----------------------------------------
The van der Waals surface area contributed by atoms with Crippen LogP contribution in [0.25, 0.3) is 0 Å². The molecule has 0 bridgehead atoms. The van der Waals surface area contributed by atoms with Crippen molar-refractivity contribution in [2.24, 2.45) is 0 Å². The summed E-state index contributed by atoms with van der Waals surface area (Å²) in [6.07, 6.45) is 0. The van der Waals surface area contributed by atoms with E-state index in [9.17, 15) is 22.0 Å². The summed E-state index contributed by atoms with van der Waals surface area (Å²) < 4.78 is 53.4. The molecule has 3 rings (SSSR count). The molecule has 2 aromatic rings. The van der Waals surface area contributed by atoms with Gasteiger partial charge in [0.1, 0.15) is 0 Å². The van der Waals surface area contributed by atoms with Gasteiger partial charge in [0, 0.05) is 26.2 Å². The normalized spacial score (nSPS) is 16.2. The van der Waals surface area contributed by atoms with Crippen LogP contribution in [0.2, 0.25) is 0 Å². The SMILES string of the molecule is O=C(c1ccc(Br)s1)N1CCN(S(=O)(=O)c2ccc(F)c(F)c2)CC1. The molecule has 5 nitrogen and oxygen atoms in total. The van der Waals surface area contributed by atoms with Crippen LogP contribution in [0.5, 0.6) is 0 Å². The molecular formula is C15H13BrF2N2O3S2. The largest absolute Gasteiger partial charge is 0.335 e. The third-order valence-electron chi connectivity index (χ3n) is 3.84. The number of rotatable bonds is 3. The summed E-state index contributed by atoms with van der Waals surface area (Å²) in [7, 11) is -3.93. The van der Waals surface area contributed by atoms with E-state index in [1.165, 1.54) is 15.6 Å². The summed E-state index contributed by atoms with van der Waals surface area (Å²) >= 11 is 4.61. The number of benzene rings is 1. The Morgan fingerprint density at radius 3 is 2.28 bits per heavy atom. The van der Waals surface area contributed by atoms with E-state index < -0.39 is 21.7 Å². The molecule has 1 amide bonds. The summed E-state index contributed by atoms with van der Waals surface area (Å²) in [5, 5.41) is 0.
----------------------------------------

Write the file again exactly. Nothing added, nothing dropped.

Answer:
The van der Waals surface area contributed by atoms with Crippen LogP contribution in [0.25, 0.3) is 0 Å². The molecule has 0 bridgehead atoms. The van der Waals surface area contributed by atoms with Crippen molar-refractivity contribution in [2.24, 2.45) is 0 Å². The summed E-state index contributed by atoms with van der Waals surface area (Å²) in [6.07, 6.45) is 0. The van der Waals surface area contributed by atoms with E-state index in [9.17, 15) is 22.0 Å². The summed E-state index contributed by atoms with van der Waals surface area (Å²) < 4.78 is 53.4. The molecule has 3 rings (SSSR count). The molecule has 2 aromatic rings. The van der Waals surface area contributed by atoms with Gasteiger partial charge in [0.1, 0.15) is 0 Å². The van der Waals surface area contributed by atoms with Gasteiger partial charge in [0, 0.05) is 26.2 Å². The normalized spacial score (nSPS) is 16.2. The van der Waals surface area contributed by atoms with Crippen LogP contribution in [0.2, 0.25) is 0 Å². The SMILES string of the molecule is O=C(c1ccc(Br)s1)N1CCN(S(=O)(=O)c2ccc(F)c(F)c2)CC1. The molecule has 5 nitrogen and oxygen atoms in total. The van der Waals surface area contributed by atoms with Crippen LogP contribution in [0.5, 0.6) is 0 Å². The molecular formula is C15H13BrF2N2O3S2. The largest absolute Gasteiger partial charge is 0.335 e. The third-order valence-electron chi connectivity index (χ3n) is 3.84. The number of rotatable bonds is 3. The summed E-state index contributed by atoms with van der Waals surface area (Å²) in [7, 11) is -3.93. The van der Waals surface area contributed by atoms with E-state index in [1.165, 1.54) is 15.6 Å². The summed E-state index contributed by atoms with van der Waals surface area (Å²) >= 11 is 4.61. The number of benzene rings is 1. The Morgan fingerprint density at radius 3 is 2.28 bits per heavy atom. The van der Waals surface area contributed by atoms with E-state index < -0.39 is 21.7 Å². The molecule has 1 amide bonds. The summed E-state index contributed by atoms with van der Waals surface area (Å²) in [5, 5.41) is 0.